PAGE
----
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It would be a simple day in our backyard, one of nothing in the extraordinary, that would be burned in my memory forever and one I would keep coming back to.

Because of cancer and a never-ending list of treatments, Hunters body would fail him over time. His first loss was after surgery when he could no longer walk or balance well. Then the chemo and radiation would begin to take his strength in so many different ways. By the summer of 2017, after relapse and continuing more chemo, we started to see a life we never envisioned of for our son. A fight lasting too long and taking too much from him. It was then that we began to look at death differently. Setting him free brought a sense comfort and less fear over time.

We would help him do absolutely everything, full time care takers to his sweet body that just couldn’t do what his mind was telling him to do. Jump, climb, skip, none of it. So, we’d be there to help his body cooperate and bring him joy. He loved the little rock climbing wall on our play set that led to a fort. It happened to be one of our biggest fears. As he climbed it we’d have to guide his legs to each step and make sure he didn’t slip and fall. We’d hold our breath through every lift of his foot. If he felt our hands touch his body he’d yell “let me do it!” He was a typical 4-year-old but he just didn’t realize, he couldn’t do it, and that broke our hearts.

When Hunter passed, we knew he was set free from all those struggles, nothing would ever hold him back again. An earthly symbol of this for us, has been spreading his ashes and watching a piece of him be free in some of his favorite places.

We hold every bit of Hunter and his sweet little life in our hearts, every second of every day so that his soul continues on in all of us. We know he’s everywhere, but more importantly we also know he’s home. He’s free.

While we’ve concentrated on the view of freedom being heaven for Hunter, we also have to concentrate on the what freedom means for those of us left behind to grieve. How such a valuable and irreplaceable loss can happen and how we continue to find the joy in this life while grieving. I don’t believe there’s any freedom from the pain we feel every day without Hunter. Pain is what happens in the absence of being able to have him in our arms. Pain will always be present because of how much we love Hunter. Maybe over the years we’ll get used to it and it wont sting as bad, but it’ll always be there. Trying not to feel the pain, is not the road we want to take. We have to know pain will always be along the journey, but we also have to figure out how to incorporate it in to our joy.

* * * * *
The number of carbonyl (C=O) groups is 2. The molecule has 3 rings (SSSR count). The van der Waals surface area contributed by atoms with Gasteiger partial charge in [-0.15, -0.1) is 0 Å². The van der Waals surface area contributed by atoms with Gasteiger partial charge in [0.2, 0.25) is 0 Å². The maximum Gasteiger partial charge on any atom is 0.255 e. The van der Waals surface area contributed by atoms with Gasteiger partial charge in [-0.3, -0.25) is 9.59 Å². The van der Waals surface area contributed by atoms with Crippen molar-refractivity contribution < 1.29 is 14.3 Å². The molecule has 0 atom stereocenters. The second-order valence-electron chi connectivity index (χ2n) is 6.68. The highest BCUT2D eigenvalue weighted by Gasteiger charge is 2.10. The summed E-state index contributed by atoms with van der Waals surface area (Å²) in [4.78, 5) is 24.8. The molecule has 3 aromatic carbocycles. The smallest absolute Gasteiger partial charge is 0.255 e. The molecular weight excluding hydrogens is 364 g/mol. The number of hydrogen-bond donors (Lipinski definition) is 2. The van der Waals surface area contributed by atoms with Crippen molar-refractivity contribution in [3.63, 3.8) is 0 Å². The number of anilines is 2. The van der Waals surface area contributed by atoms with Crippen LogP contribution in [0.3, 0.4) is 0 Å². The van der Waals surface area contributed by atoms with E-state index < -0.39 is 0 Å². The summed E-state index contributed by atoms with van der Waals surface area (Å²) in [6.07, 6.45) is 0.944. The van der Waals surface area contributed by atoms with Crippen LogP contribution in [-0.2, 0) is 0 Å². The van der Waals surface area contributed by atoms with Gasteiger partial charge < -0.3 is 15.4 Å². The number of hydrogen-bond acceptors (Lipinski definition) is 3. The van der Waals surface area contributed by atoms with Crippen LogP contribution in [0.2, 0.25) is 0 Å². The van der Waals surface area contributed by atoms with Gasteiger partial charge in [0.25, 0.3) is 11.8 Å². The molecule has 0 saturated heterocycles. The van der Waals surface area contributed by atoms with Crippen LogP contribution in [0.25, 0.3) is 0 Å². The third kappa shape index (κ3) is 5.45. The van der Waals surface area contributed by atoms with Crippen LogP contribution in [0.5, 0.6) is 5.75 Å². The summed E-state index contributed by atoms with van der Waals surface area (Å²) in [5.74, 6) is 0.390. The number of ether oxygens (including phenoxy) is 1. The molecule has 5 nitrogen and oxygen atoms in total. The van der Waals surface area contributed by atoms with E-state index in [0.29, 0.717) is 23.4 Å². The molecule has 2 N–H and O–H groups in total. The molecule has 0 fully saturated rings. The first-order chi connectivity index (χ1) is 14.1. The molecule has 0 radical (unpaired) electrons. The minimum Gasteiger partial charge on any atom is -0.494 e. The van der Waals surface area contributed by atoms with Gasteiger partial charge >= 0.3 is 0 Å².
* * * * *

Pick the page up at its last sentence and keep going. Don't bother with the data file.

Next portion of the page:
Feeling joy and pain at the same exact time has become something we view as an absolute miracle. We stand in awe every time we laugh or feel happiness while we still deeply ache for Hunter. It is such a gift from God to be able to do both and navigating all of it is a learning experience every day. I don’t think we’ll ever stop learning and growing from what we are going through. By concentrating on the bigger picture of Hunter being free from everything that was holding him back, we can also see our freedom from earthly worries and our dreams being shattered. We can see it all differently and know that because of God’s promise for eternal life, our fears are crushed.

We know we can always visit Hunter, anywhere we go. We know we can talk to him whenever we want, we know he’s ALWAYS there. Watching his ashes blow in the wind and land among the sun kissed turquoise water, we saw a glimpse of his beautiful freedom. Knowing a piece of him is in the waters of an ocean he loved so much, makes coming back here over the years that much sweeter.

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